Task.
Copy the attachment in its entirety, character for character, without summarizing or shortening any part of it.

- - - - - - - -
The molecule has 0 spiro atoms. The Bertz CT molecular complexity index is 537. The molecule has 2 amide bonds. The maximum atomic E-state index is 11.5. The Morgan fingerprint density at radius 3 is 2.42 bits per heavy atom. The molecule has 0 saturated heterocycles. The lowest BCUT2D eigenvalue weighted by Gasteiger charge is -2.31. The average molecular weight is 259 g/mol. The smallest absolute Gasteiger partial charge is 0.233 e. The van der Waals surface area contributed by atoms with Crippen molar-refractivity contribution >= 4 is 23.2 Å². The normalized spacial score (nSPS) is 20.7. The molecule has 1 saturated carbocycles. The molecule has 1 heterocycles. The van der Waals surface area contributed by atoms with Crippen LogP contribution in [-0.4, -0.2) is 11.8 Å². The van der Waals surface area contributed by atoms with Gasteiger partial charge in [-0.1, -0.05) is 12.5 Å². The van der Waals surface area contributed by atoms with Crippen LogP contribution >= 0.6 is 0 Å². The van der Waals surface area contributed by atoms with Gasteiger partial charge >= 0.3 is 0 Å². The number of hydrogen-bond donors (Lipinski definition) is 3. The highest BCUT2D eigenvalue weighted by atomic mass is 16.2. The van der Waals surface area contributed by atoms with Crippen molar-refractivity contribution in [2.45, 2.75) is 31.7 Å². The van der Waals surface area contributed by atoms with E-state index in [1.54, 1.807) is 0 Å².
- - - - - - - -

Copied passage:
The molecule has 0 spiro atoms. The Bertz CT molecular complexity index is 537. The molecule has 2 amide bonds. The maximum atomic E-state index is 11.5. The Morgan fingerprint density at radius 3 is 2.42 bits per heavy atom. The molecule has 0 saturated heterocycles. The lowest BCUT2D eigenvalue weighted by Gasteiger charge is -2.31. The average molecular weight is 259 g/mol. The smallest absolute Gasteiger partial charge is 0.233 e. The van der Waals surface area contributed by atoms with Crippen molar-refractivity contribution >= 4 is 23.2 Å². The normalized spacial score (nSPS) is 20.7. The molecule has 1 saturated carbocycles. The molecule has 1 heterocycles. The van der Waals surface area contributed by atoms with Crippen LogP contribution in [-0.4, -0.2) is 11.8 Å². The van der Waals surface area contributed by atoms with Gasteiger partial charge in [-0.1, -0.05) is 12.5 Å². The van der Waals surface area contributed by atoms with Crippen LogP contribution >= 0.6 is 0 Å². The van der Waals surface area contributed by atoms with Gasteiger partial charge >= 0.3 is 0 Å². The number of hydrogen-bond donors (Lipinski definition) is 3. The highest BCUT2D eigenvalue weighted by atomic mass is 16.2. The van der Waals surface area contributed by atoms with Crippen molar-refractivity contribution in [2.45, 2.75) is 31.7 Å². The van der Waals surface area contributed by atoms with E-state index in [1.54, 1.807) is 0 Å².